MEDIA RELEASE 14.08.2013
As students receive their Leaving Cert results, Migrant Rights Centre Ireland (MRCI) highlights the extra difficulties faced by young migrants progressing to third level.
For thousands of young people, today is the end of a long and anxious wait – but for some, yet another piece of paper will determine whether or not they can continue to third level. Cork teenager Marielle Cruz receives her Leaving Cert results today, but the wait for citizenship continues.
Marielle said “I’m nervous about my results and if I will get my first offer, but in a way I’m even more nervous about my citizenship application. My parents paid €950 for me to apply for citizenship and I just really hope I get word back from the Department of Justice before university starts in September. I’m not sure my parents can afford even the first year of tuition fees if I don’t have citizenship. ”
Marielle came to Ireland to join her parents as a child dependant in 2007. If she becomes a citizen before term starts, she will pay the same registration fee as all other Irish citizens; if not, her parents will have to work out how to pay tuition fees: an estimated €8000 - €10,000 per year. “The Minister for Education recently announced that naturalised students will be able to reverse their fee status, which is great news, but if I can’t afford to start college in the first place it’s not much use to me,” Marielle concluded.
Helen Lowry, coordinator of MRCI’s Migrant Education Access campaign, warned “Time is running out for these young people in the citizenship queue. Many find themselves without citizenship, through no fault of their own, years after their arrival in Ireland. These young people are bright and ambitious, and they just want a chance to progress: we would urge that their applications for naturalisation are fast-tracked by the Department of Justice and Equality.”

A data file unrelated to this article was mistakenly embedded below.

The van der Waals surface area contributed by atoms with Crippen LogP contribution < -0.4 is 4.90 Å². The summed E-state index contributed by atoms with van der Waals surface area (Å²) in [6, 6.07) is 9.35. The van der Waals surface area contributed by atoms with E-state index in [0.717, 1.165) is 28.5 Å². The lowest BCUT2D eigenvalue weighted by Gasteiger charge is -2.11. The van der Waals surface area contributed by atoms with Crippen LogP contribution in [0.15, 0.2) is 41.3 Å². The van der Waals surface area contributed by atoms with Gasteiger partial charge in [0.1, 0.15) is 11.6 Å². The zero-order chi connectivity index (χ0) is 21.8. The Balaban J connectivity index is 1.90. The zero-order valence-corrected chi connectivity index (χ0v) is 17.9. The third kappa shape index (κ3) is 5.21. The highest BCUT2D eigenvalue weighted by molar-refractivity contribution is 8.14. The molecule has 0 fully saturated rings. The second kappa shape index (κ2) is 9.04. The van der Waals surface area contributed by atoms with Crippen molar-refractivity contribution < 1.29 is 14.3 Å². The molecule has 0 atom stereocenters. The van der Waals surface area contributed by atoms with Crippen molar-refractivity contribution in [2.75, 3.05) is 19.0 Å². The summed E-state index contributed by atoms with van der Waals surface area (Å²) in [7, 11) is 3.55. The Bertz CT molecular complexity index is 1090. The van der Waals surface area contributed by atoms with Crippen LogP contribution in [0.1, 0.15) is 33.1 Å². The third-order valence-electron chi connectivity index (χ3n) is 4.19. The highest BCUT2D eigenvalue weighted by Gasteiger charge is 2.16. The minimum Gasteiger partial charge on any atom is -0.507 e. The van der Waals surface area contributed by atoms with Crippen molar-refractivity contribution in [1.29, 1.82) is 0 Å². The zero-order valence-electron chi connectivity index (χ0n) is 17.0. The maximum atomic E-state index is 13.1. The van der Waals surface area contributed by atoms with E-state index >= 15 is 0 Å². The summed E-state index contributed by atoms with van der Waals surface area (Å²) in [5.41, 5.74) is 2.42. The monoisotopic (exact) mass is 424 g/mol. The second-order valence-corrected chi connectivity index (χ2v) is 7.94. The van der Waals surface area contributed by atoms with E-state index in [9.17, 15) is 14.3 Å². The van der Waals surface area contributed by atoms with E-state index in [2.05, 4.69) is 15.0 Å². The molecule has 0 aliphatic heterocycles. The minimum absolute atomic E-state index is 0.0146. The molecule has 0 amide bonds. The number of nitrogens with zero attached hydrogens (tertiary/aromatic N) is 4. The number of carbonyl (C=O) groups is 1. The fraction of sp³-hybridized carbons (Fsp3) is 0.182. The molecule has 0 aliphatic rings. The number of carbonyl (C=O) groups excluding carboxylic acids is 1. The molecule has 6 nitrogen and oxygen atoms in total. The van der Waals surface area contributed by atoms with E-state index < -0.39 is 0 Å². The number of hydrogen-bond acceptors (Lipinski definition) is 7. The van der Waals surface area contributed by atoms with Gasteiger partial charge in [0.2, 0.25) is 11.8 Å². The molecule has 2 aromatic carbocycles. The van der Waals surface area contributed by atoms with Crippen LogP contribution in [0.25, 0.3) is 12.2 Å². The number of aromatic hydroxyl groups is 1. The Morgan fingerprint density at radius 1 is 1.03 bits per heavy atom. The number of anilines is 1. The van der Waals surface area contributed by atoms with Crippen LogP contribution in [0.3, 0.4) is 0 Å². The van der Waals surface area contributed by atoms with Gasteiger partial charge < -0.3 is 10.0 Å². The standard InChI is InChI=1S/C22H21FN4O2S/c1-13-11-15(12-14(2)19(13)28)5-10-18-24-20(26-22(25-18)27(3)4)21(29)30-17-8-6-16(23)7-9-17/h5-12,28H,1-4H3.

Ms Lowry concluded, “The fact that these young people have lived in Ireland for a minimum of 5 years and often much longer, while their parents work and pay taxes here, needs to be acknowledged and reflected in Government policy. Criteria for access to financial assistance at third level need to be updated by the Department of Education and Skills to include residency and not just citizenship. And we urgently need an Immigration Bill to bring in permanent pathways to citizenship for child dependants.”
NOTES TO EDITOR:
A recently-published Migrant Education Access campaign research and policy paper includes a full set of recommendations regarding access to citizenship and third level for the children of Ireland’s first generation of immigrants. The paper is available here.
Recommendations to the Department of Education and Skills include:
- Urgent development of a coherent set of guidelines for all Irish HEIs clarifying tuition fees for the children of non-EU migrants. These guidelines would be informed by an immediate re-examination of the criteria of access to financial assistance for higher education (Free Fees scheme and Higher Education Grants). In keeping with good international practice, residency would inform criteria for accessing financial assistance. Any young person resident in the state a minimum of three years should have access to financial assistance at third level.
- The Department to resource information sharing and awareness raising with secondary schools and teachers about this issue before young people complete their Leaving Certificate, in particular with career guidance teachers.
Recommendations on immigration policy and legislation include:
- Passage of a comprehensive Immigration, Residence and Protection Bill is urgently needed to guarantee rights and pathways of permanent residency and citizenship to young migrants in this situation. This Bill needs to legislate for registration of minors upon arrival, conferring a consistent clear and independent residency stamp that counts towards permanent residency and citizenship.
- In the shorter term, in recognition of the current role citizenship plays in accessing third level education and in light of the ad hoc scheme in place for young people, applications for naturalisation for young people in this situation need to be fast tracked by the Department of Justice and Equality.
MRCI and the Migrant Education Access campaign recently welcomed changes by Minister for Education Ruairi Quinn which will allow third level students who become Irish citizens during their time at college to reverse their fee status, as recommended in the above paper. Read our press release.
Young people involved in Migrant Education Access campaign produced a short animation about barriers they experience: watch it here.
Further information on the Migrant Education Access (MEA) campaign is available here.